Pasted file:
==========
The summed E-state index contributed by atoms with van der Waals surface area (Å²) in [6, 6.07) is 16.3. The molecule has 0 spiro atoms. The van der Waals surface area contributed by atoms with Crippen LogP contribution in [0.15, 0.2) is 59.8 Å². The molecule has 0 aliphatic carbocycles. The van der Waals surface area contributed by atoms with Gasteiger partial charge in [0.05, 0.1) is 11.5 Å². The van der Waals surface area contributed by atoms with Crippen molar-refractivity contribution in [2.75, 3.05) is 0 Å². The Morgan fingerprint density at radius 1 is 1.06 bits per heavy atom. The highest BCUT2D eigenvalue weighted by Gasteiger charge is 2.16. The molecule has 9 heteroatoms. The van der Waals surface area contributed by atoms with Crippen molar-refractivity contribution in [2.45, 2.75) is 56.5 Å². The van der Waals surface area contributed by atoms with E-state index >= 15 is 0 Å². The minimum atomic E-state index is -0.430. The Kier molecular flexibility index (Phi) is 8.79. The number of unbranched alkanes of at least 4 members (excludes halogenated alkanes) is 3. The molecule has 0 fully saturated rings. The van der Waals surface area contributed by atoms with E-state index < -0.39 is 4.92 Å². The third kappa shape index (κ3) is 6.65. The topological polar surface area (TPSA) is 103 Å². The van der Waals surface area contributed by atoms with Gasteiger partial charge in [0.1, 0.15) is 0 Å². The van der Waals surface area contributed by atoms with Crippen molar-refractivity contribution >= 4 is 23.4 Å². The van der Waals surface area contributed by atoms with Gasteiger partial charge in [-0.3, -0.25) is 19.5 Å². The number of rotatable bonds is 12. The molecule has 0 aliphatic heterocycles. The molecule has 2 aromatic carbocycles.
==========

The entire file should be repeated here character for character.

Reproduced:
The summed E-state index contributed by atoms with van der Waals surface area (Å²) in [6, 6.07) is 16.3. The molecule has 0 spiro atoms. The van der Waals surface area contributed by atoms with Crippen LogP contribution in [0.15, 0.2) is 59.8 Å². The molecule has 0 aliphatic carbocycles. The van der Waals surface area contributed by atoms with Gasteiger partial charge in [0.05, 0.1) is 11.5 Å². The van der Waals surface area contributed by atoms with Crippen molar-refractivity contribution in [2.75, 3.05) is 0 Å². The Morgan fingerprint density at radius 1 is 1.06 bits per heavy atom. The highest BCUT2D eigenvalue weighted by Gasteiger charge is 2.16. The molecule has 9 heteroatoms. The van der Waals surface area contributed by atoms with Crippen molar-refractivity contribution in [2.45, 2.75) is 56.5 Å². The van der Waals surface area contributed by atoms with E-state index >= 15 is 0 Å². The minimum atomic E-state index is -0.430. The Kier molecular flexibility index (Phi) is 8.79. The number of unbranched alkanes of at least 4 members (excludes halogenated alkanes) is 3. The molecule has 0 fully saturated rings. The van der Waals surface area contributed by atoms with E-state index < -0.39 is 4.92 Å². The third kappa shape index (κ3) is 6.65. The topological polar surface area (TPSA) is 103 Å². The van der Waals surface area contributed by atoms with Gasteiger partial charge in [0.1, 0.15) is 0 Å². The van der Waals surface area contributed by atoms with Crippen molar-refractivity contribution >= 4 is 23.4 Å². The van der Waals surface area contributed by atoms with Gasteiger partial charge in [-0.3, -0.25) is 19.5 Å². The number of rotatable bonds is 12. The molecule has 0 aliphatic heterocycles. The molecule has 2 aromatic carbocycles.